According to demographers, approximately one-third of the United States population was born in 1997 or later — defined as Generation Z and Generation Alpha. Those cohorts have no conscious memory of the events on Sept. 11, 2001 — or the nation that existed previously.
Monday will mark the 22nd anniversary of the 9/11 terrorist attacks, recalling a national mourning and a national resolve that have informed everything that has come since. When Islamic terrorists crashed hijacked airliners into the World Trade Center towers and the Pentagon, and when another plane crashed into a field near Shanksville, Pa., it altered the nation’s collective psyche and triggered far-reaching political and social ramifications.
As the 9/11 Commission Report in 2004 said: “That September day, we came together as a nation. The test before us is to sustain that unity of purpose and meet the challenges now confronting us.”
America’s success in meeting those challenges is open for debate. But like the Pearl Harbor attack for previous generations, it is imperative for those who remember 9/11 to pass along the recollections and the lessons from one of the seminal events in our nation’s history. It also is imperative to impart reminders that vigilance against terror is not a vice.
The nature of that terror has been altered in the past two decades. Since then, the most direct threat to our nation has been a domestic attack on the United States Capitol. Other disruptions of domestic tranquility can be seen in the frequency of mass shootings, poorly regulated migration across the Southern border, and a growing scourge of opioids.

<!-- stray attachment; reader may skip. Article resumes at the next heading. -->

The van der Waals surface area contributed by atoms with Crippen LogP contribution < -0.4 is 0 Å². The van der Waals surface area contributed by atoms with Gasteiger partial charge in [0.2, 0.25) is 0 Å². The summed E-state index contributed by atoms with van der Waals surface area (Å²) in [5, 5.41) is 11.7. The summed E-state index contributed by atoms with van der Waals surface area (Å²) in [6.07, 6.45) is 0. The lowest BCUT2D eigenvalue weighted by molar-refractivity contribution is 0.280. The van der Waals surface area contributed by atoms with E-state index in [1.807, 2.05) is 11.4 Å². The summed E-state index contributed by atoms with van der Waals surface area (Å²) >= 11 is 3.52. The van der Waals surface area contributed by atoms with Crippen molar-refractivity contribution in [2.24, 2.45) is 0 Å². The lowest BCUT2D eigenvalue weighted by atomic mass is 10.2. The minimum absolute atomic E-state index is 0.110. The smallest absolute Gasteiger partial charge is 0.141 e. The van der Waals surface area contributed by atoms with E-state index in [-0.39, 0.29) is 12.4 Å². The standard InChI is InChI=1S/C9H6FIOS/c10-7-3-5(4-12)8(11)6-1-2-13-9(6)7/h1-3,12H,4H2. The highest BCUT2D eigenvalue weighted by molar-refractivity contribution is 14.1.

Whether delivered by foreign nationals in a surprise attack or by domestic terrorists, the result is similar — a division of our populace stoked by fear and a sense of insecurity.
In that context, a couple conclusions from the 9/11 Commission stand out two decades later. One is that the slow pace of Senate confirmations for key Cabinet and subcabinet officials contributed to our nation’s lack of preparedness.
President George W. Bush took office in January 2001, and the report notes that, “The new administration — like others before it — did not have its team on the job until at least six months after it took office.” By Sept. 11, only 57 percent of the top 123 Senate-confirmed positions at the Pentagon, Justice Department and State Department had been filled.
That seems pertinent today as the Senate — specifically Sen. Tommy Tuberville, R-Ala. — blocks approximately 300 military promotions in an effort to end a Pentagon policy that pays for travel when a service member goes out of state to get an abortion or other reproductive care. The costs of risking national security apparently are lost on Tuberville.
Other lessons also have been forgotten.
For nearly 20 years, the federal government has repeatedly pushed back implementation of the Real ID Act. If the act is not essential to national security — or at least not essential enough to enforce — it should be repealed.
And the FBI, which is crucial for preventing terrorism within our borders, has repeatedly come under fire and faced threats of reduced funding from conservatives in Congress.
Despite those shortcomings, for many Americans who lived through 9/11, the enduring memory is one of national resolve and a common purpose. Rekindling those feelings — and passing them along to younger generations — is important for ensuring that the terrorists were not victorious on Sept. 11, 2001.